What can one individual, required by tough-on-crime laws to complete all 50 years of his sentence, offer from behind bars? Through his artworks, Darrell Fair contributes to a large and diverse community. Inspired by the devastating poetry of Jumah Al Dossari, a Bahraini citizen wrongfully detained for five years in Guantanamo, Fair drew a sanguine counterimage, imagining the tender reunion of an incarcerated man and his long-lost wife, clutching one another in an anywhere landscape of repeating patterns. Moved by the experience of a cellmate, who watched a fatal hostage situation involving his daughter unfold on the television news—and was later denied permission to attend her funeral—Fair hand-drew an animation sequence that explicates the heartbreaking alienation of being cut off from family. And in two collaboratively-designed, community-painted murals, he provides neighborhood amelioration of the most meaningful kind: in North Lawndale, a reminder that strong children are the “faces of hope”; in Washington Park, a tribute to Dr. Margaret Burroughs that insists, through Fair’s image of a spiraling clock, that the time—for justice, for community, for beauty—is now.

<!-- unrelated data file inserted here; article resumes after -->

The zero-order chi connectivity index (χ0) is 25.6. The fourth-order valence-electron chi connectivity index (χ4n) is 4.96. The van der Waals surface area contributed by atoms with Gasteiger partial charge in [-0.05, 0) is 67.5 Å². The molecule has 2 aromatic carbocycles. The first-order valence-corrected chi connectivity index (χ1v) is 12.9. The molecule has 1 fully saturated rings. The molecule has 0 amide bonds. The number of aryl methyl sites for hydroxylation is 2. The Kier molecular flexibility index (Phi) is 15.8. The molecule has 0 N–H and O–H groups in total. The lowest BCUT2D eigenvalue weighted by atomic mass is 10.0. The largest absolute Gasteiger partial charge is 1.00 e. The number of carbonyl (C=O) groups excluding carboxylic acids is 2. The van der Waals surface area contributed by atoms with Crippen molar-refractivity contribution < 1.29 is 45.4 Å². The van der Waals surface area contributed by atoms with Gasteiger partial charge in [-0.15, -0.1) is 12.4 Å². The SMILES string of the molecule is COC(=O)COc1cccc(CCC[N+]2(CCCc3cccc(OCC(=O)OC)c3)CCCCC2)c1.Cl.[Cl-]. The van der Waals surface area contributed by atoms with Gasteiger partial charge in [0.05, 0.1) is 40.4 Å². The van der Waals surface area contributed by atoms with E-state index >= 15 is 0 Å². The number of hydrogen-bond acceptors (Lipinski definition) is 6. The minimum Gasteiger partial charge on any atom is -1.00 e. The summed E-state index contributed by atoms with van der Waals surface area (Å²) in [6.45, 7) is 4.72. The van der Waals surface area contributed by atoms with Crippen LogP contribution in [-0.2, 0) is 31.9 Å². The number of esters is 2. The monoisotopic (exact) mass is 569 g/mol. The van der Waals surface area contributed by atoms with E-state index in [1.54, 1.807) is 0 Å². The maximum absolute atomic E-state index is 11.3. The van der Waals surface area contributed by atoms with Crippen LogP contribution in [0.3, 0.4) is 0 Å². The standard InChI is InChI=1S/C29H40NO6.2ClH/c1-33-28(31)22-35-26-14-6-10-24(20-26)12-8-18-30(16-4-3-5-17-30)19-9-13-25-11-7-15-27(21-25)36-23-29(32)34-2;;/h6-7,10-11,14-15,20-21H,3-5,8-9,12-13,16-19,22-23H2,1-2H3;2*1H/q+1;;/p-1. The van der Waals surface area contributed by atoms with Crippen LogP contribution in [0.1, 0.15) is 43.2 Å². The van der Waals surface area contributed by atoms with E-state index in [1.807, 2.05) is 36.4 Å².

—Lori Waxman 2022-09-02 12:57 PM